The author of the “Trends in Compressor Design” series, Henri Soumerai, accurately predicted the future shift that took place in compressor development. So it’s fitting to tune in again to hear what this compressor expert has to say about the history and future trends in compressor design.
â€˜MR. COMPRESSOR'A native of Geneva, Switzerland, Soumerai is currently still writing papers about the refrigeration industry, although he is no longer actively employed. During the first part of his career he worked for a variety of companies, including Therma AG, Worthington Pump, and Dunham-Bush, essentially earning the title of “Mr. Compressor.”
Through his work at various compressor manufacturers, Soumerai gained experience with all three major categories of compressors - reciprocating, turbo (or centrifugal), and rotary. “This was very unusual - you won’t find too many people in America who had these opportunities,” he said.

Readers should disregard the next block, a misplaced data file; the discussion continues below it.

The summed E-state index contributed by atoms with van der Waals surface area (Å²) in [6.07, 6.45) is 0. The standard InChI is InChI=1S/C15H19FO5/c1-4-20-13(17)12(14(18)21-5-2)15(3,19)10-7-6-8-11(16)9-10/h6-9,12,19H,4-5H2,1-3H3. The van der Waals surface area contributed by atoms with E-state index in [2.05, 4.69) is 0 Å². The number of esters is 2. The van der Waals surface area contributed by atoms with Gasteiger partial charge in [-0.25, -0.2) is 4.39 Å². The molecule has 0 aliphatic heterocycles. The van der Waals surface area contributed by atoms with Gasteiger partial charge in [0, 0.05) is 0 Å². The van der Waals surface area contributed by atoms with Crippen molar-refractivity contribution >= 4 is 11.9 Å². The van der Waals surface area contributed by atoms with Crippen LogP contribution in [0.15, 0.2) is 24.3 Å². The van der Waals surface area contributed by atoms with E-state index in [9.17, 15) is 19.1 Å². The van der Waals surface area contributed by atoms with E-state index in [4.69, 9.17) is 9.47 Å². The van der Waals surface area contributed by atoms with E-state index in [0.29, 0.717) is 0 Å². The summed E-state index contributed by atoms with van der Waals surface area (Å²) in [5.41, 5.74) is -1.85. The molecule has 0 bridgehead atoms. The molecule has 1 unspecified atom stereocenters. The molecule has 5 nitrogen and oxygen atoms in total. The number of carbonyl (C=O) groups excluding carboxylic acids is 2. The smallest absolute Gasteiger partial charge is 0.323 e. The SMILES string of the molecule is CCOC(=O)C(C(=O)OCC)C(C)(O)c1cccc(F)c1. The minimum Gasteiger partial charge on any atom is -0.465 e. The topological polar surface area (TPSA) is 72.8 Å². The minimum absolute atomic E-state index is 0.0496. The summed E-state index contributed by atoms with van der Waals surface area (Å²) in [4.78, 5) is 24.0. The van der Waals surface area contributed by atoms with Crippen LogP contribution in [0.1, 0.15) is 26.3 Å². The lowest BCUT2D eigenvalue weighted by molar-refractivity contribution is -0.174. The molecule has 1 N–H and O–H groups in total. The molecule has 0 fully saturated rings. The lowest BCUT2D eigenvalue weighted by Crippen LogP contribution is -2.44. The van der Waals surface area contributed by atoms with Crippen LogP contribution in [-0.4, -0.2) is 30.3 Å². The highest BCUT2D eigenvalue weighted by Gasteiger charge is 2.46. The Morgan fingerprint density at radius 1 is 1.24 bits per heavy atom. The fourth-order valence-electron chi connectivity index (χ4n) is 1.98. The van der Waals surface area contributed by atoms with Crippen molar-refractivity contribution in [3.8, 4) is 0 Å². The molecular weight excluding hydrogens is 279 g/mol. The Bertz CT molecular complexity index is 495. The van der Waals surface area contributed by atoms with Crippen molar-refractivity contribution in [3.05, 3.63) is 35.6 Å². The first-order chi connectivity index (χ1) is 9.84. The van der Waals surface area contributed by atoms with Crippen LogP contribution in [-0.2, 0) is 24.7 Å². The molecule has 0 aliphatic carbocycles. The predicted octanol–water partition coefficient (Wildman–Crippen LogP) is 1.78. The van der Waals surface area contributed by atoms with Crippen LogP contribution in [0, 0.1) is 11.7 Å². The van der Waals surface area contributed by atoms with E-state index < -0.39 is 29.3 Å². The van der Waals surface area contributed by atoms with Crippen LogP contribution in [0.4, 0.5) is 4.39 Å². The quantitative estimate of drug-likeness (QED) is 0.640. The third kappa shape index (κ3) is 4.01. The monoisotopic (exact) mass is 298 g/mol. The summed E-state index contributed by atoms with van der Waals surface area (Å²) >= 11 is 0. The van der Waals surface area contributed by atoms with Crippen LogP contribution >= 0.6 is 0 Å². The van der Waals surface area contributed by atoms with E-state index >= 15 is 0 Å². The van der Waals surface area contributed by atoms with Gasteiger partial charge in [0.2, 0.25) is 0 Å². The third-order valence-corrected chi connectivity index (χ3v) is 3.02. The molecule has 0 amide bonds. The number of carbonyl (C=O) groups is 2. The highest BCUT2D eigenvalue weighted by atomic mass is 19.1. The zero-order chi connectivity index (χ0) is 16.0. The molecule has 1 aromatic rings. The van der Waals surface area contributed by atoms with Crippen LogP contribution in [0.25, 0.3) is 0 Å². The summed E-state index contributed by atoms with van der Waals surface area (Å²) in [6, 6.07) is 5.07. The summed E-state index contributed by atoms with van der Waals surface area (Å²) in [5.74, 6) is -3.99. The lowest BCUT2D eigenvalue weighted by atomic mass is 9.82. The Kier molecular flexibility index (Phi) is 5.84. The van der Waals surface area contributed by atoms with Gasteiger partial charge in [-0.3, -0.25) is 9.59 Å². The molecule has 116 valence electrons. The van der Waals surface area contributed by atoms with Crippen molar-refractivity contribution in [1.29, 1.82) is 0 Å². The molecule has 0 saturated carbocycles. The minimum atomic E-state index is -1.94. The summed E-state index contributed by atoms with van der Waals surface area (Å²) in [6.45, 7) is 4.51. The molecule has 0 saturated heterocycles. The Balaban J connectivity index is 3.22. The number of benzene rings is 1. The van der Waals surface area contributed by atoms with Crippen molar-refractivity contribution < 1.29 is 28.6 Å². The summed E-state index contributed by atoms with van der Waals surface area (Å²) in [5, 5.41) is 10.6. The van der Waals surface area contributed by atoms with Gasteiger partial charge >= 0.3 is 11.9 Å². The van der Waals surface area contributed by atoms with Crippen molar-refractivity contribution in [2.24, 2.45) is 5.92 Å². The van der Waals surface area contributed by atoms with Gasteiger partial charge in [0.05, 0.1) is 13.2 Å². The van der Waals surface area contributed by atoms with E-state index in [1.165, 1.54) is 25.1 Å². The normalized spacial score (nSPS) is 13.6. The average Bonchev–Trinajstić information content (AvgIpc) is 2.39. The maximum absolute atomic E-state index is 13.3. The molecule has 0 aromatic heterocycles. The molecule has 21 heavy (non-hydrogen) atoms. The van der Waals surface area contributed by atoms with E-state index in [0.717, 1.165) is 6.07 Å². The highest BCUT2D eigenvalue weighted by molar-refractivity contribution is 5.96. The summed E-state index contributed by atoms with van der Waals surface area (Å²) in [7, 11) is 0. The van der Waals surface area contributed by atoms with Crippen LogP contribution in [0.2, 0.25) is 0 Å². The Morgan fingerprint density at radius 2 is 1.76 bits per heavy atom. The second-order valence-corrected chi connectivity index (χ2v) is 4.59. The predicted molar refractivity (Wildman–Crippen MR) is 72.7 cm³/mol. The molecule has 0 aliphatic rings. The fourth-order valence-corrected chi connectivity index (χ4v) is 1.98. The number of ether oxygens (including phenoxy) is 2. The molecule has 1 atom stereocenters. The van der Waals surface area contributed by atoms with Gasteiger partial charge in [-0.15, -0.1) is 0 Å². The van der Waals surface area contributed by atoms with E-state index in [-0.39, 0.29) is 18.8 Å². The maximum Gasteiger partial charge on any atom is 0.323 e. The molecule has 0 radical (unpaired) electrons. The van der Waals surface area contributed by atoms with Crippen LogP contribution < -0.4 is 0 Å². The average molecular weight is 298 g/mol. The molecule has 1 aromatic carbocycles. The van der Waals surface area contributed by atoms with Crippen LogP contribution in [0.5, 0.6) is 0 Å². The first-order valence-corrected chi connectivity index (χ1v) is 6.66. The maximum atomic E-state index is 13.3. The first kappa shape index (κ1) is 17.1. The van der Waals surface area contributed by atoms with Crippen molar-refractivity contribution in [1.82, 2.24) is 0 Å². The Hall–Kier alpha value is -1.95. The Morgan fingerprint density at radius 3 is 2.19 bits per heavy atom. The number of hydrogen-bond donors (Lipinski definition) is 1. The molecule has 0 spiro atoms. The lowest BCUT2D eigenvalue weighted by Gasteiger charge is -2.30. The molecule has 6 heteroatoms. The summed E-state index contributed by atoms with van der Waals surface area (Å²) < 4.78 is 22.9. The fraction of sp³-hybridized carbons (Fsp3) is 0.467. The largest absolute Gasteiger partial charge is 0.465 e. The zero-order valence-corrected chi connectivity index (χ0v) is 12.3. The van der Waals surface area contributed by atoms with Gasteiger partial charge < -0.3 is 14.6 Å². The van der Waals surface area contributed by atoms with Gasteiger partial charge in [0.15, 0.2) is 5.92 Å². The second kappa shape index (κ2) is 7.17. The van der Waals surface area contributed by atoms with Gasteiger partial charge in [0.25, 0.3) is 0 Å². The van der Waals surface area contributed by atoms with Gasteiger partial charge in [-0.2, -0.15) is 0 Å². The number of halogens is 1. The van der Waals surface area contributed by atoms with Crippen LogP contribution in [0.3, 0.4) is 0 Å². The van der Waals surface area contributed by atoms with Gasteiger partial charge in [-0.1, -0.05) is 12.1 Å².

It was this combination of experiences that enabled him to make his predictions in 1966 about where the industry was headed - and his main prediction was that the screw compressor would grow in prominence in the industry, along with other future valveless positive-displacement rotary compressors.
His prediction was hotly contested by others in the industry, some of whom wrote to The NEWS to express their opposing views. “I responded, let’s wait a few years and see what happens,” Soumerai said. “And what happened was exactly the way I predicted it - not because I’m a genius, but because I was exposed to all kinds of compressors, and it was obvious what would happen.”
COMPRESSOR REVIEWIn order to better understand compressor technology, Soumerai explained that it’s helpful to review the main classes of compressors: dynamic (or turbo) and volumetric (or positive displacement), which includes reciprocating and rotary.
“There are basically only two major classes according to the fundamentally different methods by which the required increase in gas pressure is obtained. In the case of turbo, this is achieved by converting kinetic energy, as opposed to physically ‘squeezing’ the gas, as in the case of recip and rotary,” he explained.